The Supreme Court has upheld the acquittal of an orthopaedic surgeon charged with murdering and dismembering his wife's body during their honeymoon in Belgium 31 years ago.
A bench comprising justice B Sudershan Reddy and justice SS Nijjar said the CBI had not proved the guilt against the doctor, Mahender Singh Dahiya.
According to the Central Bureau of Investigation (CBI), Dahiya had allegedly chopped his wife Namita's body with a butter knife as he suspected her fidelity.
Namita was a British national of Indian origin. She was murdered on the intervening night of May 27 and 28, 1979. That was the first day of their honeymoon. The alleged murder took place in Room No 415, Hotel Arenberg, Brussels, Belgium. Several pieces of Namita's body were found in a trash can in Belgium city.
Though Namita's family identified her body parts, Dahiya insisted that she had left saying she wanted to lead an independent life because her marriage was performed against her wishes.As the offence took place in a third country, the Belgium authorities investigated the crime.
Later the Scotland Yard in London also participated in the investigation as Namita was a British citizen and Dahiya was keen on settling there.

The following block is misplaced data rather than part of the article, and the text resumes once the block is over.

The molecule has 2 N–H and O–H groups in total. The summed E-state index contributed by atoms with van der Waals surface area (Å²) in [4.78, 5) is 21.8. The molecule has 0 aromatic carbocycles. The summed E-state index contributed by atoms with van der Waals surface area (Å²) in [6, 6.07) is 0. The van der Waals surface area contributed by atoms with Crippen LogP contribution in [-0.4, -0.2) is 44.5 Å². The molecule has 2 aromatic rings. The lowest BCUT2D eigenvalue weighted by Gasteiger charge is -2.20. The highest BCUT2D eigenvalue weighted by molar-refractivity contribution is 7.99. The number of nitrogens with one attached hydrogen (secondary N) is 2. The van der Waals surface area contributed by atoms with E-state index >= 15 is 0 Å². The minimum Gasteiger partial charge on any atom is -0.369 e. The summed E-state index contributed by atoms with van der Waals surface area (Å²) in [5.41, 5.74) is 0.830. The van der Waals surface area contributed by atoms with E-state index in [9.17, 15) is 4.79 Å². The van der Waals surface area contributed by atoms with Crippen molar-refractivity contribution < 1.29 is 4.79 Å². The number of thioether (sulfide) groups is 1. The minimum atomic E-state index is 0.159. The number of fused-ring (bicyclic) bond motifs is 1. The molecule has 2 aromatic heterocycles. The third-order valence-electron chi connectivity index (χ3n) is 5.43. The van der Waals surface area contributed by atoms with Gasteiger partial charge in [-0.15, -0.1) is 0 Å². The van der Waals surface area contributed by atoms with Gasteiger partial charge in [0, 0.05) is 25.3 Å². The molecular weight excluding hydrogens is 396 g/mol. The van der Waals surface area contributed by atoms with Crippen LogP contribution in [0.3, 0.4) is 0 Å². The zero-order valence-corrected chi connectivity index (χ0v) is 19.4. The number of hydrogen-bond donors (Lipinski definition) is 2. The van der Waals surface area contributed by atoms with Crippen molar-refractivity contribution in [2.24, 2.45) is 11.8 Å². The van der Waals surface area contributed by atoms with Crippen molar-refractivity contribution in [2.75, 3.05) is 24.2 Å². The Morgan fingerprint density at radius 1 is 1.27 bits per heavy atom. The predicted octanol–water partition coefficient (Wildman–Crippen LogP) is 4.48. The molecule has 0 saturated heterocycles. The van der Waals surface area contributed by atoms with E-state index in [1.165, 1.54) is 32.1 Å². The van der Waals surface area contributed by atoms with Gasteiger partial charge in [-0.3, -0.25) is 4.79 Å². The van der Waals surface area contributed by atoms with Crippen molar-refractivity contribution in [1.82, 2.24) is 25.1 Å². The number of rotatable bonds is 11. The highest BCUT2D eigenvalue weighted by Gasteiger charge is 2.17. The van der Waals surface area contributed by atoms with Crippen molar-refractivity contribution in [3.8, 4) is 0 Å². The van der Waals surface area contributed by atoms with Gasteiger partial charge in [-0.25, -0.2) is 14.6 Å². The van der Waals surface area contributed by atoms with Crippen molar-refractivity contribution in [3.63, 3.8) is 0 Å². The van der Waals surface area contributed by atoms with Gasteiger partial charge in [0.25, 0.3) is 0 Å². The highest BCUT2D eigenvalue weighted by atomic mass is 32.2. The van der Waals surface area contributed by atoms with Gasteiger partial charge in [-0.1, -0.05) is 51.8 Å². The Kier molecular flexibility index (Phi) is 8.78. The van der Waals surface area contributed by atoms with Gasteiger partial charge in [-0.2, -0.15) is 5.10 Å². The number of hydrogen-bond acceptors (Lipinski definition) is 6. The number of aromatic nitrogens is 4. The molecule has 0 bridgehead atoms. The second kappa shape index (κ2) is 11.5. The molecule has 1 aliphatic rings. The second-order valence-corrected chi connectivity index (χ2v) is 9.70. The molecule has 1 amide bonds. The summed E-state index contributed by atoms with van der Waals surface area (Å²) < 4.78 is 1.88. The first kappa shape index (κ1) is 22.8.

Subsequently, CBI took up the matter and arrested Dahiya, alleging he was practising in Uttar Pradesh after changing his identity. The special CBI court in Delhi convicted Dahiya for the crime in March 1999.
The Delhi High Court acquitted him and held that the CBI had "falsely implicated" him at the behest of the girl's parents.
Dismissing the CBI appeal filed against the high court verdict, the SC said the CBI was unable to conclusively establish that remnants of a dismembered body actually belonged to Namita.
"The bathroom would be used successively by different tourists occupying the room. This apart, the very recovery of the blood stains from the bidet seems highly doubtful," the bench said in response to the CBI plea that Namita was killed in the bathroom of the hotel room.
The apex court said: "Merely because the respondent objected to the behaviour of Namita towards her male friends at the birthday party of her sister would not be sufficient to hold that the appellant had the necessary motive to kill her."
"It is inconceivable that the respondent would have married Namita only for the purpose of committing her murder," the Supreme Court said.
It held that the subsequent conduct of the appellant is not consistent with the expected conduct of a guilty person.